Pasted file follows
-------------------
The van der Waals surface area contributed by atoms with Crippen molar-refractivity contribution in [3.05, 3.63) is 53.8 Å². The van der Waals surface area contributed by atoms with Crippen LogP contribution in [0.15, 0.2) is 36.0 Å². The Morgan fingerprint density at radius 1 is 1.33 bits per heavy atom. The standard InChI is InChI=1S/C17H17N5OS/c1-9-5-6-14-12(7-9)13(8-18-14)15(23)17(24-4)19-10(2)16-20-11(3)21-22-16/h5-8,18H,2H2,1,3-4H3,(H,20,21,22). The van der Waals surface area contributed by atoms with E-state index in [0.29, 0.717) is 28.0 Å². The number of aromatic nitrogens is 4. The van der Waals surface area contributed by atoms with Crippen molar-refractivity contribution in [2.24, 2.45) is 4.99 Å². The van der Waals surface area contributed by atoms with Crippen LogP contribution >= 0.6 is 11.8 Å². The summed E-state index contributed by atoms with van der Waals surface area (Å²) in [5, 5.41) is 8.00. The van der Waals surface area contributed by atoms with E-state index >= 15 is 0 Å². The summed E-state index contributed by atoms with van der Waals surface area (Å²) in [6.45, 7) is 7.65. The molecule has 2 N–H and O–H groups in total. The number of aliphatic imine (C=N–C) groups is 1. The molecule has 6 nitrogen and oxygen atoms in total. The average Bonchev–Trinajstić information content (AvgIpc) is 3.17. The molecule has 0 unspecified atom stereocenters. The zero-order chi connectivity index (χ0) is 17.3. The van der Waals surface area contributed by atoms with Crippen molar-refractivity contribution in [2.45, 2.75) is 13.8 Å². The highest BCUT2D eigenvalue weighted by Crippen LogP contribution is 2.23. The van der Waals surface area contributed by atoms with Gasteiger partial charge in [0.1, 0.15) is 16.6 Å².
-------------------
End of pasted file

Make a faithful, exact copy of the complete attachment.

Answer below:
The van der Waals surface area contributed by atoms with Crippen molar-refractivity contribution in [3.05, 3.63) is 53.8 Å². The van der Waals surface area contributed by atoms with Crippen LogP contribution in [0.15, 0.2) is 36.0 Å². The Morgan fingerprint density at radius 1 is 1.33 bits per heavy atom. The standard InChI is InChI=1S/C17H17N5OS/c1-9-5-6-14-12(7-9)13(8-18-14)15(23)17(24-4)19-10(2)16-20-11(3)21-22-16/h5-8,18H,2H2,1,3-4H3,(H,20,21,22). The van der Waals surface area contributed by atoms with E-state index in [0.29, 0.717) is 28.0 Å². The number of aromatic nitrogens is 4. The van der Waals surface area contributed by atoms with Crippen molar-refractivity contribution in [2.24, 2.45) is 4.99 Å². The van der Waals surface area contributed by atoms with Crippen LogP contribution >= 0.6 is 11.8 Å². The summed E-state index contributed by atoms with van der Waals surface area (Å²) in [5, 5.41) is 8.00. The van der Waals surface area contributed by atoms with E-state index >= 15 is 0 Å². The summed E-state index contributed by atoms with van der Waals surface area (Å²) in [6.45, 7) is 7.65. The molecule has 2 N–H and O–H groups in total. The number of aliphatic imine (C=N–C) groups is 1. The molecule has 6 nitrogen and oxygen atoms in total. The average Bonchev–Trinajstić information content (AvgIpc) is 3.17. The molecule has 0 unspecified atom stereocenters. The zero-order chi connectivity index (χ0) is 17.3. The van der Waals surface area contributed by atoms with Crippen molar-refractivity contribution in [2.45, 2.75) is 13.8 Å². The highest BCUT2D eigenvalue weighted by Crippen LogP contribution is 2.23. The van der Waals surface area contributed by atoms with Gasteiger partial charge in [0.1, 0.15) is 16.6 Å².